How different is the language of North Korea from that of South Korea? Are there syntactic and grammatical differences due to the isolation of North Korea?
In 2004, North and South Korea made a historic agreement to compile a “grand dictionary of the national language” (Gyeoremal-keunsajeon). Historically hostile relations between the two Koreas meant that cultural cooperation — any cooperation — between them was a rarity, but inter-Korean relations in those years were enjoying a thaw, and language scholars from both halves of the peninsula prepared to meet regularly and hash out definitions of more than 330,000 words.
The Gyeoremal-keunsajeon project aimed to restore unity to the Korean language after more than half a century of divergent evolution on a divided peninsula. But since then, its fate has bounced around in the turbulence of deteriorating ties between North and South. Now, 13 years later, it is about 76 percent complete.
But after almost 70 years apart, how differently do North and South Koreans speak?
First, it’s worth remembering that Korea is rich in regional dialects. It’s not as if all Koreans were speaking in exactly the same way before their peninsula was divided into two states in 1948. Still, most regional dialects were mutually comprehensible, with the exception of the local tongue used on Jeju Island — which has actually been recognized as a distinct language.
Since division, a number of socio-political words — for example, inminban, a type of political neighborhood watch unit — have entered common usage exclusively in the North. And the South’s more rapid development and urbanization means that some timeless traditions and their associated words may now survive only in the North, such as the “sorghum stilts” that confounded one translator who took on a North Korean text while relying on South Korean resources.
But the biggest source of discrepancy is the torrent of loanwords — mainly from English — that has entered South Korea in recent decades. While North Korea is notoriously self-isolated, the South is a voracious consumer society that sucks in foreign products, concepts, technology and culture in real time. In 2002, academics had already identified more than 24,000 foreign loanwords used by South Koreans.
In late 2016, the committee in charge of compiling the Gyeoremal-keunsajeon estimated that there was now a 38 percent difference in regular vocabulary and 66 percent difference in specialist terms used in North and South Korea.
In 2015, AP listed some typical differences:
“— South Koreans use the English loan word ‘juice’ but North Koreans say ‘danmul,’ or ‘sweet water.’
— South Koreans watch a ‘musical’ but North Koreans see a ‘gamuiyagi,’ or ‘music and dance story.’
— ‘Suryeong‘ is the revered title for North’s founding leader and his son, but in the South it’s a historical term referring to a medieval regional or faction leader.
— The sea creatures that South Koreans call ‘cuttlefish’ are known in North Korea by the word South Koreans use for ‘octopus.’
— The term ‘elderly person’ is considered neutral in the North, but pejorative in the South.
— South Koreans wash their hair with ‘shampoo’ but North Koreans use ‘meorimulbinu,’ or ‘hair water soap.’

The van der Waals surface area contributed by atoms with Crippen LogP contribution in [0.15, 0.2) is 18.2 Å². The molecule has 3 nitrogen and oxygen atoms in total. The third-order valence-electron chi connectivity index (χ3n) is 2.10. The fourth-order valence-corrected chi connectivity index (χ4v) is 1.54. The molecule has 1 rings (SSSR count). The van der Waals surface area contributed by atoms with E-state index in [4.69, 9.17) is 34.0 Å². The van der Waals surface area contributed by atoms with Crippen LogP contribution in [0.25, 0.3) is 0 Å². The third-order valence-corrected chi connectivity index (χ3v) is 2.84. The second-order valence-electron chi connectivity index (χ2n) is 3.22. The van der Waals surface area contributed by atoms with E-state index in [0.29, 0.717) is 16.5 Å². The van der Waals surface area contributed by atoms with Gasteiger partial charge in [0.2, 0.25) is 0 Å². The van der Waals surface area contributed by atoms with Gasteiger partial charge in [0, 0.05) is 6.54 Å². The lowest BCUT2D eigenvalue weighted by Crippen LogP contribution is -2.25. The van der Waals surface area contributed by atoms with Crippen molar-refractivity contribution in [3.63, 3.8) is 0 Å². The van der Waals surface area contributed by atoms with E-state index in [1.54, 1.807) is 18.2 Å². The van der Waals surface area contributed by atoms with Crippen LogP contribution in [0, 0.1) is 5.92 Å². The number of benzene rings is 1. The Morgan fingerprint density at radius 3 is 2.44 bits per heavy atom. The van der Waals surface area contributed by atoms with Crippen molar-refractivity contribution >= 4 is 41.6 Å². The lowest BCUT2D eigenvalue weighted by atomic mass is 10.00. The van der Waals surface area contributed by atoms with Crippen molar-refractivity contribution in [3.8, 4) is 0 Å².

— The word ‘dongmu‘ is used in North Korea to refer to a revolutionary colleague, but South Koreans seldom use the term.
— A ‘dosirak‘ is the South Korean word for a lunch box, while North Koreans call it a ‘bapgwak.’
— South Koreans use the English loan phrase ‘skin lotion’ but it’s ‘salgyeolmul,’ or ‘skin water’ in the North.”
Until unification, it seems that North Korean defectors living in South Korea will remain hardest hit by these language differences (almost no South Koreans defect to the North). Many reports focus on embarrassment among newly-arrived defectors not understanding South Korean loanwords — like the English “self-service” — and fearing discrimination as a result of not fitting in 100 percent. Although this is undoubtedly a concern for most defectors, it’s far from mutual incomprehensibility.
Hanawon, the state-run South Korean institute in charge of preparing defectors for life in the South, provides education to help smooth the transition. And one South Korean company released a smartphone app for “translating” several thousand different words from North to South Korean and vice versa.
But despite awkward moments, North and South Koreans today have few real problems understanding each other. Look at it this way: if an unknown piece of vocabulary came up, one Korean could easily explain it intelligibly to the other using alternative Korean words.
If an English or American person heard an Australian say “I left my stubby in the servo dunny when I was crook,” they might not know what it meant. But rarely would they worry about traveling to Australia because of a “language barrier.” The same goes for Koreans: Few South Koreans had difficulty understanding their Northern counterparts in the few years when they were able to take tours to Kaesong and Mt. Kumgang, both located in the North.
But ultimately, greater language unity can only help Koreans from both sides of the DMZ as they try and rebuild ties before and after unification, should it ever happen.
As Ko Un, a renowned South Korean poet and president of the joint North-South Korean board for compiling the Gyeoremal-keunsajeon, puts it:
“Each word of our language represents our spirit from past, present and future. It is the vessel to embrace our emotions and search for truth for thousands of years. Then, we can truly get rid of remnants of foreign occupation and reconcile the past of two separated Koreas via our tongue.”
Ben Jackson authored this article.
Cover image: Illustration from the cover of “International Korean Phonetic Alphabet: Universal Visible Speech.” (Source: Prof. Lee Hyun-bok)
Read more about the changing nature of Hangeul, the Korean alphabet: